The violence we saw in Karabakh in early April may therefore recur at any time. The conflict zone has no peacekeepers, and the ceasefire has so far lasted thanks only to a balance of forces, which may change in the future. Both Yerevan and Baku still stick to their maximum demands for resolution of the conflict, while the three OSCE Minsk Group co-chairs mediating the conflict—France, Russia, and the United States—lack instruments to coerce the parties into making concessions.
The current state of “no peace, no war” could persist for years. What happens will not be dictated by repeating the mantra of the “impossibility of a military scenario” (a whole host of conflicts from the Balkans to Sri Lanka were in fact resolved through the use of force). Instead, the key determinant will be a balance of forces and interests, which will not necessarily lead to either a full unfreezing of the conflict or a full resolution of it.
The most important distinction between the Armenian-Azerbaijani conflict and other conflicts in the post-Soviet space is that it is not a proxy war between Russia and the West. In this case, Moscow could afford to engage in a balancing act between Yerevan and Baku, supporting the status quo in the zone of the Karabakh conflict—a position that is quite similar to that of the West.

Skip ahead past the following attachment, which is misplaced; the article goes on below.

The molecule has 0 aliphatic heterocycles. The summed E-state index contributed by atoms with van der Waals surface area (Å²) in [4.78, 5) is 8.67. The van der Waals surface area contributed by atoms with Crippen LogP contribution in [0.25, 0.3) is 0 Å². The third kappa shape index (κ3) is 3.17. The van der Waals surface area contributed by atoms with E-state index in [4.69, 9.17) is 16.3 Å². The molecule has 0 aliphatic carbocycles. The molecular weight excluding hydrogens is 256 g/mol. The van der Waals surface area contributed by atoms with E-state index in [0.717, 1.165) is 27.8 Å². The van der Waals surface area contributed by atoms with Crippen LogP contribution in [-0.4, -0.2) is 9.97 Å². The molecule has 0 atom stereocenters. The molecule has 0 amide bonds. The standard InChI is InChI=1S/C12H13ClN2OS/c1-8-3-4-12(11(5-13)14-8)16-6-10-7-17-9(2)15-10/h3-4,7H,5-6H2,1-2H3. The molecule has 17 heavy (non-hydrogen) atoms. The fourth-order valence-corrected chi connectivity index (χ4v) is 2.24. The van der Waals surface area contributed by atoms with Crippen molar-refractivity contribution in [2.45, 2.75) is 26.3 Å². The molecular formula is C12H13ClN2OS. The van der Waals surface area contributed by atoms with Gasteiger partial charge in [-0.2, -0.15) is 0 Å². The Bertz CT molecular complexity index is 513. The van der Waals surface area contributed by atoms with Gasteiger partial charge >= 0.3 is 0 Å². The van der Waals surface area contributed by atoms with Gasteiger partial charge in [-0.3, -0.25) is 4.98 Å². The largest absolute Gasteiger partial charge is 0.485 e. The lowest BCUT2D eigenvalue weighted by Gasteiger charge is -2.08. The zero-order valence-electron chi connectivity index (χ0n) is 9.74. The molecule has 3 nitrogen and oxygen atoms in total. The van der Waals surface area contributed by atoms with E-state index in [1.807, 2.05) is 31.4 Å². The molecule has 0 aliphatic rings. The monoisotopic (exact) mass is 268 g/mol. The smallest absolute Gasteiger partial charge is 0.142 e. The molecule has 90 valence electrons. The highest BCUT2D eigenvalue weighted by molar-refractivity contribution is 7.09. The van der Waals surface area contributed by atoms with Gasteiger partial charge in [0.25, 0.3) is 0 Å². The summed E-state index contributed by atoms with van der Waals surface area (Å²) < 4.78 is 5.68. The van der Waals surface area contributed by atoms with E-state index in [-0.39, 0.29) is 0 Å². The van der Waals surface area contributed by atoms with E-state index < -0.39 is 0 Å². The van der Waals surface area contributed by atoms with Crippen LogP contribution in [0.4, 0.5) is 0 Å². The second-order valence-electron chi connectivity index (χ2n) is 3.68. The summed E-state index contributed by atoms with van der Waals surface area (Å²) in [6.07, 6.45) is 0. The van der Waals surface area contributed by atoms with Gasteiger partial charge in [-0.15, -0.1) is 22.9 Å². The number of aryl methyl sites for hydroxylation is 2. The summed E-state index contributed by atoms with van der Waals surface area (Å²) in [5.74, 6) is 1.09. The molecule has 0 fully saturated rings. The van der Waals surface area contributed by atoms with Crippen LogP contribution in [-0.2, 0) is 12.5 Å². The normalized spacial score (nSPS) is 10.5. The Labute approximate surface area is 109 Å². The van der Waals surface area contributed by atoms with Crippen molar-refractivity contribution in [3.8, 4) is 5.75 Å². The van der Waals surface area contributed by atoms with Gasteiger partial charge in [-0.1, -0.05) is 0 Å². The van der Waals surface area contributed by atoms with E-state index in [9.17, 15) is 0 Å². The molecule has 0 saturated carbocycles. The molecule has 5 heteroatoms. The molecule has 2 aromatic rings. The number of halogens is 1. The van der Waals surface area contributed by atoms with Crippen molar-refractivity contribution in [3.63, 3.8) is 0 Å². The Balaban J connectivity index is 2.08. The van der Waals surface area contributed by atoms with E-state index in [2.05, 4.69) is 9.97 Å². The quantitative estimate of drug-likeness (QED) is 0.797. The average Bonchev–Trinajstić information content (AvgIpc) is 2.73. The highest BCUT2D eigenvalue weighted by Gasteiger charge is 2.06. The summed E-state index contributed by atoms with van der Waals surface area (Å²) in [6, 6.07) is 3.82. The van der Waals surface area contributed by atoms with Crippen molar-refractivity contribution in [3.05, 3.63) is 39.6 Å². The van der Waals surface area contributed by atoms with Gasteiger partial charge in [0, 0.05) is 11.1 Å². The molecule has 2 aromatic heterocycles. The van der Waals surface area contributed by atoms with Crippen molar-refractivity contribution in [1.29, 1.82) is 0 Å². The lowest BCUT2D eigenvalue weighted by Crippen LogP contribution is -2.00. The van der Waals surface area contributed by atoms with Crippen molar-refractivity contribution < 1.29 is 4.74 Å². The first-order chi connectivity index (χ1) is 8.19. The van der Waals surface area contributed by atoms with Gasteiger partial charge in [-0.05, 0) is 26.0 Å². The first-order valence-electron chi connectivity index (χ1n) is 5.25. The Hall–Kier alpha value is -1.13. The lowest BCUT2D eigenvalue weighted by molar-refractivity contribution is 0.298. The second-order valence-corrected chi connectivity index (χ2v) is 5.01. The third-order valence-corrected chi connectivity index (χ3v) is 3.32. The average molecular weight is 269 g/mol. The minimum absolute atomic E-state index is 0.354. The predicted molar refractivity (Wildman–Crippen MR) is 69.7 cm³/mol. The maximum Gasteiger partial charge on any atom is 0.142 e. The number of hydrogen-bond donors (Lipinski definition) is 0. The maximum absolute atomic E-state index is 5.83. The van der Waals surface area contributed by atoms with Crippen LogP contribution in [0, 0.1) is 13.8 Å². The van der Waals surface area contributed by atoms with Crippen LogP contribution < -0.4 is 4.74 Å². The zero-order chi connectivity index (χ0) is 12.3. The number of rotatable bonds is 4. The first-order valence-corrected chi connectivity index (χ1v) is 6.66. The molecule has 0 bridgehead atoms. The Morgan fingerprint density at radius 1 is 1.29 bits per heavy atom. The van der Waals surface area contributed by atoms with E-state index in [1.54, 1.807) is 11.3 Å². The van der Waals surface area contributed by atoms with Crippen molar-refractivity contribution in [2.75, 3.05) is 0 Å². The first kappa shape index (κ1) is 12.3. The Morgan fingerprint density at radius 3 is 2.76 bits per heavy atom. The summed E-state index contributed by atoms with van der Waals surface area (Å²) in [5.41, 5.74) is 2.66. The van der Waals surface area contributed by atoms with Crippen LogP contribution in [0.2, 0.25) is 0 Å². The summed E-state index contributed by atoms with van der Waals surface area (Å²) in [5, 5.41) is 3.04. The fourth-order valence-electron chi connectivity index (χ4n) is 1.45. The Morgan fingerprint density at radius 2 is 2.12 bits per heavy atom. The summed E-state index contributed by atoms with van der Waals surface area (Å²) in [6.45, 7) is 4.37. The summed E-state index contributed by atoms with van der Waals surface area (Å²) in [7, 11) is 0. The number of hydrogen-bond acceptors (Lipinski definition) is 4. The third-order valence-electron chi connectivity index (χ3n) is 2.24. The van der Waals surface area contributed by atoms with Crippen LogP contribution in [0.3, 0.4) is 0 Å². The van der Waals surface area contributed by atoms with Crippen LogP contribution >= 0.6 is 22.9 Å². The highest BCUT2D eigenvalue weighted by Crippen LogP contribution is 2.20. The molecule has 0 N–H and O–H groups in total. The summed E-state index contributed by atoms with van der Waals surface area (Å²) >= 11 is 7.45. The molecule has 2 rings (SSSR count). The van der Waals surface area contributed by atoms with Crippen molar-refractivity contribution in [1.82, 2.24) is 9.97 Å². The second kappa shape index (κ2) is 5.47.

Yet times change, and the status quo in the South Caucasus has now altered. Even though the Ukraine conflict did not change the basic approach of the United States toward the Karabakh peace process, the very fact of a confrontation between Russia and the West has tempted Armenia and Azerbaijan to test the mediators’ resolve and change the facts on the ground unilaterally.